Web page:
Arlington High School band… do you know?
Perhaps you got up this morning thinking you had to march today, and you weren’t too happy about it.
Maybe your motivation was that it counts toward your grade, and that made you don your uniform. Then again, maybe you wanted to be there for the veterans, plain and simple.
I am a veteran, having choked on a little sand in Chu Lai, Vietnam during 1968. I want you to know, and perhaps more importantly, I want you to sit down for a moment and fully understand what you did today.
When you marched down that street, following a bunch of older, wrinkled folks in all styles of dress, carrying our nation’s colors and banners, you became a healer.
Through your smart drill steps, you made someone feel young again. Through your unity of play, you made someone reach out to another someone whom 10 minutes before had been a stranger, and he/she became a fellow veteran. Through your beautiful renditions of our nation’s Anthem and other spirited music, you brought relief and release of feelings far too long suppressed.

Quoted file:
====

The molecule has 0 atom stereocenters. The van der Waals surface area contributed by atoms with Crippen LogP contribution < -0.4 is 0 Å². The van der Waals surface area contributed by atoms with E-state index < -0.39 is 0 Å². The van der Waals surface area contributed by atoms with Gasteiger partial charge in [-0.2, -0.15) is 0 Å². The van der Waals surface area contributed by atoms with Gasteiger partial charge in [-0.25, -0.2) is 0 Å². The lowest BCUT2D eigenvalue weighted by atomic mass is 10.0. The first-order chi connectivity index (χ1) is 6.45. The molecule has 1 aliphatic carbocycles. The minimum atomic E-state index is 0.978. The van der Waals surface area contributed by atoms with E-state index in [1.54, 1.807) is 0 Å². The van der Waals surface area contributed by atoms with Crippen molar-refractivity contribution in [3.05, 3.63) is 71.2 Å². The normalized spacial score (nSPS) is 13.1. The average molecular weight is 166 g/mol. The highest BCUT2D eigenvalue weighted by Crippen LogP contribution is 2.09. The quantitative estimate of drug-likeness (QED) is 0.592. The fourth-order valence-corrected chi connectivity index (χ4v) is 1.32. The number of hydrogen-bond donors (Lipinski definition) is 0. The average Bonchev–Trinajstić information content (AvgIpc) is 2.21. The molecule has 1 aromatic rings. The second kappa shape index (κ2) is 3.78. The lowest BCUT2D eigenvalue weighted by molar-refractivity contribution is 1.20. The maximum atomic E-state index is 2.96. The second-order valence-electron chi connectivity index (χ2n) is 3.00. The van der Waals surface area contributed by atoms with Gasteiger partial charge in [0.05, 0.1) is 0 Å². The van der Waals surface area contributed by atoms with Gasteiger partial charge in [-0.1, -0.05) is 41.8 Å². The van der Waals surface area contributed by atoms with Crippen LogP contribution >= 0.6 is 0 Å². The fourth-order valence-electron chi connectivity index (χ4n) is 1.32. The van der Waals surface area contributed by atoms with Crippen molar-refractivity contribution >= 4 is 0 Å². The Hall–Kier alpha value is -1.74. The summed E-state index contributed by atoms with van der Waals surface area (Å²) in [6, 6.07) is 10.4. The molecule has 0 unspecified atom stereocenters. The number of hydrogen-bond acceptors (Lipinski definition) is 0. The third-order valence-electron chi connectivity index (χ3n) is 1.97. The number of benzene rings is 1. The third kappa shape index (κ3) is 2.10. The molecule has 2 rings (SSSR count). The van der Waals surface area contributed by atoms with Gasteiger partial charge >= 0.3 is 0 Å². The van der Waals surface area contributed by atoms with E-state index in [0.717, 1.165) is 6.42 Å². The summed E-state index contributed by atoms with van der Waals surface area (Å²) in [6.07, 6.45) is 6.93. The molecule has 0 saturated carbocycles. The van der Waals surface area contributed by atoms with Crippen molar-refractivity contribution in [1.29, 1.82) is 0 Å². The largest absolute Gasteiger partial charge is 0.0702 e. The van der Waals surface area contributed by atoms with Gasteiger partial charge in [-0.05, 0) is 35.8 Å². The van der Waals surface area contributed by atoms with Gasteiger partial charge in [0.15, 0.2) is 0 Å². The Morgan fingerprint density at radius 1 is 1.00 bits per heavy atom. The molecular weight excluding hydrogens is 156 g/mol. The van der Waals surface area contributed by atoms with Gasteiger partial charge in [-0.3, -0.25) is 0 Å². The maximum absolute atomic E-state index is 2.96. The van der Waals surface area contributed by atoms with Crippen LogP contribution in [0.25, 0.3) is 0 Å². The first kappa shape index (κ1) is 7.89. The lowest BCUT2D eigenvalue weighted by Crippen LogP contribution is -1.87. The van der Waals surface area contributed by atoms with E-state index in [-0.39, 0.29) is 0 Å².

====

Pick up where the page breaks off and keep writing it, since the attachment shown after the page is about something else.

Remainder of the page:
Because you got up this morning and put that uniform on and performed at your best for just a little while, tonight a veteran allows a wife or a loved one to hear a story, share a moment, feel the pain, or better understand. That’s a big step for any veteran. and your music supported him/her taking that first step.
Did you see the young wife of a sailor (out to sea) as she listened to your music and brushed away a tear? Did you see that veteran from ‘Nam who stood on a painful leg and saluted? Did you see the old veteran’s wife who gently leaned her head against her husband’s shoulder and rubbed the old shrapnel wound from WWII that still bothers him sometimes. Did you see that grandchild searching his grandfather’s face in bewilderment, because he had never before seen his grandfather with a tear in his eye?
Did you see the WAC and the woman Marine who stood there and saluted the colors together? They served together in 1944, and they are sisters, and they shared their experiences today with younger veterans.
Some of you young kids will undoubtedly one day wear a uniform in service to your country. It is the prayer of every veteran that you wear it in peace and that you be so fortunate to come home to a magnificent marching band that can bring “it together” for you as you have for us here in Arlington. Thank you.
Richard L. Logg Sr.
MSgt USMC (Ret.)
Editor’s note: This letter first ran in 2002.